Student of: Statistics (Honours) second year; a college in Calcutta
From: West Midnapore
Family background: Father is a farmer and completed school; mother is a housewife, she finished secondary school.
When I first came to Calcutta, the thing that terrified me most was crossing roads. So many vehicles. In my village, the bus station is eight kilometres away, so I never saw buses. While cycling to school, I only crossed the occasional toto or van. The nearest railway station is 35 kilometres away.
I live in a messbari in Belgharia. (Belgharia is technically not Calcutta; but it is part of the Kolkata Metropolitan Development Authority.) Every day, I walk to the Belgharia railway station and take a local train to Sealdah. I walk to college from there, it takes me about 20 minutes. On days when I am pressed for time, I take a bus.
It has been some months but I still feel claustrophobic whenever I have to travel by metro. There are so many people in that small area. The rush, the crowd, the closed tunnel-like space... It is so different from the open fields and greenery of my village. It is scary and suffocating.
I wanted to study engineering. I had appeared for the West Bengal Joint Entrance Examinations and qualified. But I had not ticked the TFW box — the tuition fee waiver option — while filling up the exam application form. That meant I was required to pay the kind of fees my parents would not be able to afford.
Someone told me to get in touch with an NGO in my village. Esho Kichu Kori provides scholarships to students who have fared well in the higher secondary examinations. But the fee waiver was a factor even here. The annual course fee is a little over Rs 1 lakh. So I started weighing other career opportunities.
It is a growing trend in villages to head for Calcutta after Class XI. My high school teacher told me that the college closest to my village did not have a good faculty in the department of statistics. That is when I decided to come to Calcutta.
I chose to study statistics at a college in Bidhannagar in Salt Lake. I applied for the course online and took the test online. It was not very tough; the test centre was in my village. I had to come to Calcutta only after I got the letter of acceptance from the college.
That first time, my parents accompanied me. They took care of everything. I did not have to bother. I was overwhelmed by the vastness of the city and the options of public transport — so many buses, so many trains, so many routes. My parents dropped me off at their friend’s place and that very night took the train back to our village.
I stayed in that house for a week before I shifted to a hostel. Those seven days were all that I got to get familiar with the city. I have been in Calcutta for nine months now and all that I know of the city is the journey to college and back.
At Bidhannagar I lived in a free hostel run by a not-for-profit organisation. (Bidhannagar is a satellite town of Calcutta, located on the city’s eastern fringes.) I thought it would be a good and safe place to stay. There were boys from Howrah, South and North 24-Parganas; a majority of them studying engineering or BSc. I remember one student who was doing his master’s in computer science.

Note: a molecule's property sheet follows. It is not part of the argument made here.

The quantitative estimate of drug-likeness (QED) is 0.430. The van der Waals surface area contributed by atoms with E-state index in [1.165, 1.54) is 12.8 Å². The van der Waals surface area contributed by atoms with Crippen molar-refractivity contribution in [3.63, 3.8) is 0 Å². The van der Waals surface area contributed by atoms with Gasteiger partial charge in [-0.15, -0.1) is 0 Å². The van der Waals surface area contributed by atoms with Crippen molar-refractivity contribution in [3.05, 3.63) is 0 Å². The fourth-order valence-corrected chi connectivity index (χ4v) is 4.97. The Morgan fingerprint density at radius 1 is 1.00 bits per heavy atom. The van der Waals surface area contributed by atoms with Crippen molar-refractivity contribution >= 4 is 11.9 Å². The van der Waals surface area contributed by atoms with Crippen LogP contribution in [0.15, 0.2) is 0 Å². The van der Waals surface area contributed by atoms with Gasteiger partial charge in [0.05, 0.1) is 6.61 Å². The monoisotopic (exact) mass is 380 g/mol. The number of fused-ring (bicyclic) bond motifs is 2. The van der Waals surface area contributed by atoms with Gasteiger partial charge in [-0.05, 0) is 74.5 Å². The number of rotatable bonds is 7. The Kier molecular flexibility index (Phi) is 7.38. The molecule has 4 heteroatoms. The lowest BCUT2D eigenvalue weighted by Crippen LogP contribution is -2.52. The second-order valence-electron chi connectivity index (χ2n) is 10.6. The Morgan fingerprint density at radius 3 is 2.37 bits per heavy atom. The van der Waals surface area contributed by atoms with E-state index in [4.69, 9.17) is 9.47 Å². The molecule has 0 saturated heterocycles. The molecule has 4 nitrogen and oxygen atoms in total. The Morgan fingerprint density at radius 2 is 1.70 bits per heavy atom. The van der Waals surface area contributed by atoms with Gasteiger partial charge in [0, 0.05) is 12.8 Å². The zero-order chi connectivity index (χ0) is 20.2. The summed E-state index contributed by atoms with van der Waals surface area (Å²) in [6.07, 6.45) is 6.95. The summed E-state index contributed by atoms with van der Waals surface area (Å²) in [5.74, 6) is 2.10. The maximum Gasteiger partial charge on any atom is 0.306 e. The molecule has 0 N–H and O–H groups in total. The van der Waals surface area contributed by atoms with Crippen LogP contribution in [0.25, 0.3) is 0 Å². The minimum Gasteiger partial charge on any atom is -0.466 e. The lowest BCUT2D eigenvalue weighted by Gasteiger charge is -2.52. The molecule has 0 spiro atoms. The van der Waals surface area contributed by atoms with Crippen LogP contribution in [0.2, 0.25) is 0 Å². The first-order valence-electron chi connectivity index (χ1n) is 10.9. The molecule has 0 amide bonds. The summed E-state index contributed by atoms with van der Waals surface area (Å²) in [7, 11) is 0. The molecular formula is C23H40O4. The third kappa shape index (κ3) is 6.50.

It was winter when I arrived at the hostel. The ragging started on Day 1. They call it “intro”. A student who was doing his master’s was the first to pick on me. I was called into a room where all the seniors were gathered. I stood in a queue waiting for my turn in a gamchha and nothing else right through the night. And the kind of language, the slang that they used... These seniors were also from the mofussils, they had the same kind of background as us freshers. I did not stay in the hostel beyond a week.
I used to be fine when I was in college. The day scholars and the seniors were curious about us and would ask questions about the village, our accents. There was no malice or mockery in their manner.
But I dreaded the nights. Once or twice I considered sleeping on the pavement, it would have been safer than the hostel. The seniors behaved as if they owned the hostel. If I needed to speak to someone, I was made to wait for hours. It could be something as simple as needing directions to a bookshop from another lodger. Until a senior had given his approval, no one would come to my assistance. These days I rely on Google Maps, but those initial days were different.
I spoke to the hostel management but they asked me to “adjust”. I got the message. I told my parents what I was going through and I said I wanted to leave this place. My parents supported my decision.
The messbari in Belgharia is not free. They charge Rs 1,100 per month for food and lodging. My father has been paying for my accommodation, but now I have also started giving tuitions to a primary school student. Between the two of us, we are managing fine. There are other students who put up here.
I came to know about this messbari from a schoolmate who is staying in another mess in Belgharia. He is a final-year student of BSc (Honours) in a college in north Calcutta. He did not make the mistake of looking for a hostel. He spoke to his seniors in school and found accommodation in a messbari from the start. It is from him that I learnt students from the muffasils prefer lodging where people from their own village are living; they avoid hostels and university accommodation. There is not so much of a caste discrimination as there is regional categorisation. People from Nadia want to stay with people from that area. Same for those from Midnapore, Bankura, Burdwan and Purulia.
I am now at peace. Statistics is a new subject but I can focus on my studies better. There are no seniors breathing down my neck. I have a new roommate. He is from Burdwan. He is also a student of science.